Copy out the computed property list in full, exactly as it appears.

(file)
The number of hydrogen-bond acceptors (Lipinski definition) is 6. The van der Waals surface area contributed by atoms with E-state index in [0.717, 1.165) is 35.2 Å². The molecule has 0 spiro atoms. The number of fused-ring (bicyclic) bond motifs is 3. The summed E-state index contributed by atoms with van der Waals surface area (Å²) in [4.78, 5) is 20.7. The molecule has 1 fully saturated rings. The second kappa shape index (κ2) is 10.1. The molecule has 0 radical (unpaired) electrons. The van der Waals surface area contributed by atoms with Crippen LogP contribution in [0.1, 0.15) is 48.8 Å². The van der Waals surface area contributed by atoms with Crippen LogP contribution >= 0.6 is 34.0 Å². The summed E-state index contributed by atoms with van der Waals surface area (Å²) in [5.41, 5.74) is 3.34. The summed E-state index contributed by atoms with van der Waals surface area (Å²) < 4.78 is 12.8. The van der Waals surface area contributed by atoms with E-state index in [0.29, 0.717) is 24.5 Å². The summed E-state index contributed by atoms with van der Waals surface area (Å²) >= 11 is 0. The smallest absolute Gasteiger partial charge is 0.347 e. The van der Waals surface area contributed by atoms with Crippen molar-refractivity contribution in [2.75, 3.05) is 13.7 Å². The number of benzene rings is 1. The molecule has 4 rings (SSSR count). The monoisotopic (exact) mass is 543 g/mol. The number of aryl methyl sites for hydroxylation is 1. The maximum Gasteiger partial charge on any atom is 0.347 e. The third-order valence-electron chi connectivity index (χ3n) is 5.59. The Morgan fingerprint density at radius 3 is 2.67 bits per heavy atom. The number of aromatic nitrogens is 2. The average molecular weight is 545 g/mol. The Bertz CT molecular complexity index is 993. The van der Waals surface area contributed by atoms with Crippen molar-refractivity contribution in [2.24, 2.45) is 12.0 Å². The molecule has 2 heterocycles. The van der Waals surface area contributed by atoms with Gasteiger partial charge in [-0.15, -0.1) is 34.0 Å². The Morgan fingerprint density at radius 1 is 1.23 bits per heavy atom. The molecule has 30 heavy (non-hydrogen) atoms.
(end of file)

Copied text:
The number of hydrogen-bond acceptors (Lipinski definition) is 6. The van der Waals surface area contributed by atoms with E-state index in [0.717, 1.165) is 35.2 Å². The molecule has 0 spiro atoms. The number of fused-ring (bicyclic) bond motifs is 3. The summed E-state index contributed by atoms with van der Waals surface area (Å²) in [4.78, 5) is 20.7. The molecule has 1 fully saturated rings. The second kappa shape index (κ2) is 10.1. The molecule has 0 radical (unpaired) electrons. The van der Waals surface area contributed by atoms with Crippen LogP contribution in [0.1, 0.15) is 48.8 Å². The van der Waals surface area contributed by atoms with Crippen LogP contribution >= 0.6 is 34.0 Å². The summed E-state index contributed by atoms with van der Waals surface area (Å²) in [5.41, 5.74) is 3.34. The summed E-state index contributed by atoms with van der Waals surface area (Å²) < 4.78 is 12.8. The van der Waals surface area contributed by atoms with E-state index in [0.29, 0.717) is 24.5 Å². The summed E-state index contributed by atoms with van der Waals surface area (Å²) >= 11 is 0. The smallest absolute Gasteiger partial charge is 0.347 e. The van der Waals surface area contributed by atoms with Crippen molar-refractivity contribution in [2.75, 3.05) is 13.7 Å². The number of benzene rings is 1. The molecule has 4 rings (SSSR count). The monoisotopic (exact) mass is 543 g/mol. The number of aryl methyl sites for hydroxylation is 1. The maximum Gasteiger partial charge on any atom is 0.347 e. The third-order valence-electron chi connectivity index (χ3n) is 5.59. The Morgan fingerprint density at radius 3 is 2.67 bits per heavy atom. The number of aromatic nitrogens is 2. The average molecular weight is 545 g/mol. The Bertz CT molecular complexity index is 993. The van der Waals surface area contributed by atoms with Crippen molar-refractivity contribution in [2.24, 2.45) is 12.0 Å². The molecule has 2 heterocycles. The van der Waals surface area contributed by atoms with Gasteiger partial charge in [-0.15, -0.1) is 34.0 Å². The Morgan fingerprint density at radius 1 is 1.23 bits per heavy atom. The molecule has 30 heavy (non-hydrogen) atoms.